At five I stayed in the cul-de-sac. At six I could go a few houses up. By the time I was eight I was free to roam the whole neighborhood. I had my BMX bike, my thunderfoot and I was looking for some kickball. When I think back on all of the adventures Phil and I had, one would think the moment we met would be memorable. But it wasn’t. He just showed up in my life one day and we became inseparable. Phillip was small, scrawny, your typical Korean 8 year old. His father was a white, shaggy VW mechanic and his mom was a loud Korean woman with horrible English. They lived in a house just like mine in the next cul-de-sac down.

Phillip was the only other non-white kid in the neighborhood. It only made sense that the nigger would be best friends with the chink. That’s how it usually went down. At some point in the fun, one of the kids would decide to call me a nigger or Phillip a chink. The only difference was that Phillip was crazy. If you picked on him long enough he would snap and come at you. But he didn’t come bare-handed. He would grab a stick or a rock or a hammer. And when he got really mad this vein would pop out of the middle of his forehead from his scalp down between his eyes. When the vein popped out you knew Phillip was going to hurt somebody. His antagonizers would usually back down cautiously, reassuring Phillip that they were, “Only playing. Calm down!” Eventually, the kids in the neighborhood traded in chink for Dink – which they said stood for dinky. Phillip embraced it, answered to it. It would be years before I would be able to escape being called nigger. I needed to build up enough anger to nearly kill a kid.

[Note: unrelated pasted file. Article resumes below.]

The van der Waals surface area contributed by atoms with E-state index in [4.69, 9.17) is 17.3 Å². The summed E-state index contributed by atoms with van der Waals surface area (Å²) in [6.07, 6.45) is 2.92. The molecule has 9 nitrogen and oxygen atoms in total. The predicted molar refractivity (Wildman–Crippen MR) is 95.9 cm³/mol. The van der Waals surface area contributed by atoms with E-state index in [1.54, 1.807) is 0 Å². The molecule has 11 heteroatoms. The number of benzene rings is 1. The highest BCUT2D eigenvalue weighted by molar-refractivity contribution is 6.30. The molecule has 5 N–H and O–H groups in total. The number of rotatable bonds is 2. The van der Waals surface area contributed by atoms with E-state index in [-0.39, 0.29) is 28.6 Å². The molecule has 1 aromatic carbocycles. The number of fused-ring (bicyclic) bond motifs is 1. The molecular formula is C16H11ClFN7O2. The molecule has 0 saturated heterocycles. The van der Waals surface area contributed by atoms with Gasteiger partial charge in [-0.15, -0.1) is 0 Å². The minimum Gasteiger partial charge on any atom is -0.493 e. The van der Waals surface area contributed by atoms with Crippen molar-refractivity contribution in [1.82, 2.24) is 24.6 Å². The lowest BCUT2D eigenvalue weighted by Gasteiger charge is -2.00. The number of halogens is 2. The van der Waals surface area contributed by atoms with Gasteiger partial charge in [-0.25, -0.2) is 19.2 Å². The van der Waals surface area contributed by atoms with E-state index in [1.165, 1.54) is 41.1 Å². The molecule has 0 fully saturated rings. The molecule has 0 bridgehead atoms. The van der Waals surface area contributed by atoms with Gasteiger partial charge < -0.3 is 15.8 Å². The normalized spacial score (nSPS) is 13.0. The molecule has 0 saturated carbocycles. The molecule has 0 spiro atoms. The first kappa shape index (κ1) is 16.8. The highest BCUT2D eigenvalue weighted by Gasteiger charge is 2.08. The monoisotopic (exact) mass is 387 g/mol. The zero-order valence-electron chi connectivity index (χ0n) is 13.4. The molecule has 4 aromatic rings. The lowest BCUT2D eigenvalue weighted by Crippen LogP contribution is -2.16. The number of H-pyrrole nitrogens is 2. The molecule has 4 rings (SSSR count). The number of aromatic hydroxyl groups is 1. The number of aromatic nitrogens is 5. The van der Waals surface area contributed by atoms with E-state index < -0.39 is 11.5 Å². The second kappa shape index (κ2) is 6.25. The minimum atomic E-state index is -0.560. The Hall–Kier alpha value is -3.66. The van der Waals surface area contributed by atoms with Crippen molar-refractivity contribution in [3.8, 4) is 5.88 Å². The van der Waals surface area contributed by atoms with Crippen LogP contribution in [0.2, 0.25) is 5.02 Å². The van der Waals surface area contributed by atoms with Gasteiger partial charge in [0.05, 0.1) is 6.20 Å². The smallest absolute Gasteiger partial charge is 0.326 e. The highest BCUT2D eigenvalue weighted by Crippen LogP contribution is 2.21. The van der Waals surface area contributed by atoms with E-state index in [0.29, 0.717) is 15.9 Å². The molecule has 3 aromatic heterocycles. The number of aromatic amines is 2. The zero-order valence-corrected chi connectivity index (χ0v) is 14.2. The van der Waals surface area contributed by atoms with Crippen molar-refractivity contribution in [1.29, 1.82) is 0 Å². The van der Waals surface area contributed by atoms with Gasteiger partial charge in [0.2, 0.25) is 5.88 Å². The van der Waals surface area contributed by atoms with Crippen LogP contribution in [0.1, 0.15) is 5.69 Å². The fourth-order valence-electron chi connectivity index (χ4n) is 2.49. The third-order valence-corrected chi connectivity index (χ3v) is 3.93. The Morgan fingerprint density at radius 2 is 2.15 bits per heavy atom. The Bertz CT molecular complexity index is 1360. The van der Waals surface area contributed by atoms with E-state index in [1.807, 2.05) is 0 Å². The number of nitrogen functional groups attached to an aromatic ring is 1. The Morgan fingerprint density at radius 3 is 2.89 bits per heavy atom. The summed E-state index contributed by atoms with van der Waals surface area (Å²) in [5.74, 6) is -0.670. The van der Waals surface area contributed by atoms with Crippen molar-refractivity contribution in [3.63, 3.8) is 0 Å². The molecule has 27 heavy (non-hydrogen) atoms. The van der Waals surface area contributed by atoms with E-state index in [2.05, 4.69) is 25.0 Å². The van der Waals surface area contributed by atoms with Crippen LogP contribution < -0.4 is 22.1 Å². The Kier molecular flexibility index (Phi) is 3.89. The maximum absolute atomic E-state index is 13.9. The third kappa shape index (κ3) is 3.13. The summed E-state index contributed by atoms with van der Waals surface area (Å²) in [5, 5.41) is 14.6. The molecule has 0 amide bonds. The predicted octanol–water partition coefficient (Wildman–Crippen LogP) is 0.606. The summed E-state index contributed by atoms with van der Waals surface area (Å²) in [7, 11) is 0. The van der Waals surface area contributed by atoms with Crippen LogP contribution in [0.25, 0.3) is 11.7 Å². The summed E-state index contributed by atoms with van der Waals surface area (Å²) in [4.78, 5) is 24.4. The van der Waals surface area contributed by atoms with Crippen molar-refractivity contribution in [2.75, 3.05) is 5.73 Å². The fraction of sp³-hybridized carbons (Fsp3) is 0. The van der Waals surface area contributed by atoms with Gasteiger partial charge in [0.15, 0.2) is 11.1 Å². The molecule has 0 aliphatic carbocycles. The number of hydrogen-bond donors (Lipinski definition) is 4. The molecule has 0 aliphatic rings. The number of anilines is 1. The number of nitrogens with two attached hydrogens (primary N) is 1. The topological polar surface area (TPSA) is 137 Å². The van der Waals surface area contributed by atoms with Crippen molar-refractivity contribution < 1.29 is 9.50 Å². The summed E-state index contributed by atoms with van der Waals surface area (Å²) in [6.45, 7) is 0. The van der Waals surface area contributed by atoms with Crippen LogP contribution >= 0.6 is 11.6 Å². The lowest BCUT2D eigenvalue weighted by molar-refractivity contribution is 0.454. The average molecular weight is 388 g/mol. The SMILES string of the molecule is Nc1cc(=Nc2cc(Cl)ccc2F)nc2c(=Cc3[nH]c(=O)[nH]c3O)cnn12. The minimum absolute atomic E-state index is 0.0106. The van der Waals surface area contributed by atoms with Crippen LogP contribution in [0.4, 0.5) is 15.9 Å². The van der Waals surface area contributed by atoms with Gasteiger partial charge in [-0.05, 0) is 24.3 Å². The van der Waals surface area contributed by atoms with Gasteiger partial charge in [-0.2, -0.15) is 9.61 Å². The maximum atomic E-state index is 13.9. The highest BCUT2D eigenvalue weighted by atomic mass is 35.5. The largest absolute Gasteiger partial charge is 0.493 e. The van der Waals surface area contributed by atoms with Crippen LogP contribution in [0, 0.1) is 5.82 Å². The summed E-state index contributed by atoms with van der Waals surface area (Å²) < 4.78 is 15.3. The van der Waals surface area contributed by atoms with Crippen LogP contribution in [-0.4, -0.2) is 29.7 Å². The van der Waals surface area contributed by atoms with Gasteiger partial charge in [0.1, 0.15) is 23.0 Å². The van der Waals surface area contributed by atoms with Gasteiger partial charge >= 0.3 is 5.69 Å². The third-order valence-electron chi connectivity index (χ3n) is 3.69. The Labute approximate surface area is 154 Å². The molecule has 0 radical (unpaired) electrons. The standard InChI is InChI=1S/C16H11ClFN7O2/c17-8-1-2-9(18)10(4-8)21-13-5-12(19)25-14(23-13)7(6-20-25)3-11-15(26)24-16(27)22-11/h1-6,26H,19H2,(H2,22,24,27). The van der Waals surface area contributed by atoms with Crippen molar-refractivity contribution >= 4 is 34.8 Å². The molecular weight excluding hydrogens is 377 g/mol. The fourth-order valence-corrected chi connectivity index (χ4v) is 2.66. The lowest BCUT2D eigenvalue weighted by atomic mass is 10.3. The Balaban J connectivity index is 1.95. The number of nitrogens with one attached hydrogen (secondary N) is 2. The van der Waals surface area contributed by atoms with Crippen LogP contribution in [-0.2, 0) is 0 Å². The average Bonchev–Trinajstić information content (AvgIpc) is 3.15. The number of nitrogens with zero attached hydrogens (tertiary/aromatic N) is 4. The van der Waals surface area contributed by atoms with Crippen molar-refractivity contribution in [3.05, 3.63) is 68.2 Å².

There was a time when Phillip lost it on me. We were hanging out in his kitchen. I think we were in middle school. I found a love letter sticking out of his backpack. I unfolded the paper and slumped down in the kitchen chair to read it. It was a bunch of mushy nonsense from a slightly homely girl we both knew at school. Phillip was busy looking in the fridge. When he turned around and saw me with the letter he yelled, “Gimmie that!” Being a normal 12 year old I said, “No!” then jumped up from my chair as he came towards me. We squared off on either side of the kitchen table. He faked left then right. He chased me around the table growing more and more irritated. He upped the ante by picking up a large, blue porcelain salt shaker and threatening to throw it at me. I knew he was mad, but I couldn’t imagine him throwing it at me. It looked like it was some antique his mom probably brought with her from Korea. If it hit me it would crush my skull. “Give it to me!” He demanded. We raced one more lap around the table with Phillip pump-faking the saltshaker at me. The vein popped in the middle of his forehead and I knew I was in trouble. He cocked back and let it fly. Fortunately, as he drew back I hit the deck. The saltshaker sailed over my head and hit the sliding glass door shattering the first layer of the double pane. Phillip straightened up. His anger turned to fear. We stood in silence for a few seconds.”My dad is gonna kill me.”